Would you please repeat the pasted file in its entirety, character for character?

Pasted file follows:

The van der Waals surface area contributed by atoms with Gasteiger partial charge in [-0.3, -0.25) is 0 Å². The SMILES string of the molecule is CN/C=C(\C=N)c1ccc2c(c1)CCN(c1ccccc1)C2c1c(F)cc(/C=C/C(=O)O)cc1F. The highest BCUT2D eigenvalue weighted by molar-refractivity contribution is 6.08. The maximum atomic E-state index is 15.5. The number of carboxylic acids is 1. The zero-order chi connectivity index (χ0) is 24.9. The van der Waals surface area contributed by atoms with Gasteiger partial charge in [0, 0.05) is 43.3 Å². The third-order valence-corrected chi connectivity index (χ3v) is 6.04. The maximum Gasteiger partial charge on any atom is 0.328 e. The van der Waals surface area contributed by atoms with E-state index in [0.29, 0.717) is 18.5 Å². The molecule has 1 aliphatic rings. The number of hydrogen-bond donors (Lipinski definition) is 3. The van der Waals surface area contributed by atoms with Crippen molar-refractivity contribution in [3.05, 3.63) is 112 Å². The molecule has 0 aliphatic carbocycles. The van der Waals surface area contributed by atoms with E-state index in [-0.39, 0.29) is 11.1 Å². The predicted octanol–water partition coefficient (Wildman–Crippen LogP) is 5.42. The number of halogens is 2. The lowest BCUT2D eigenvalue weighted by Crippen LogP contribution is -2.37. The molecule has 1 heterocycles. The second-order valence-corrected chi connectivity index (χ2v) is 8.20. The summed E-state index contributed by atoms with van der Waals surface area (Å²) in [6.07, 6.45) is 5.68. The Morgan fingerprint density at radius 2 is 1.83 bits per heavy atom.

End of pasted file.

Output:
The van der Waals surface area contributed by atoms with Gasteiger partial charge in [-0.3, -0.25) is 0 Å². The SMILES string of the molecule is CN/C=C(\C=N)c1ccc2c(c1)CCN(c1ccccc1)C2c1c(F)cc(/C=C/C(=O)O)cc1F. The highest BCUT2D eigenvalue weighted by molar-refractivity contribution is 6.08. The maximum atomic E-state index is 15.5. The number of carboxylic acids is 1. The zero-order chi connectivity index (χ0) is 24.9. The van der Waals surface area contributed by atoms with Gasteiger partial charge in [0, 0.05) is 43.3 Å². The third-order valence-corrected chi connectivity index (χ3v) is 6.04. The maximum Gasteiger partial charge on any atom is 0.328 e. The van der Waals surface area contributed by atoms with E-state index in [0.29, 0.717) is 18.5 Å². The molecule has 1 aliphatic rings. The number of hydrogen-bond donors (Lipinski definition) is 3. The van der Waals surface area contributed by atoms with Crippen molar-refractivity contribution in [3.05, 3.63) is 112 Å². The molecule has 0 aliphatic carbocycles. The van der Waals surface area contributed by atoms with E-state index in [-0.39, 0.29) is 11.1 Å². The predicted octanol–water partition coefficient (Wildman–Crippen LogP) is 5.42. The number of halogens is 2. The lowest BCUT2D eigenvalue weighted by Crippen LogP contribution is -2.37. The molecule has 1 heterocycles. The second-order valence-corrected chi connectivity index (χ2v) is 8.20. The summed E-state index contributed by atoms with van der Waals surface area (Å²) in [6.07, 6.45) is 5.68. The Morgan fingerprint density at radius 2 is 1.83 bits per heavy atom.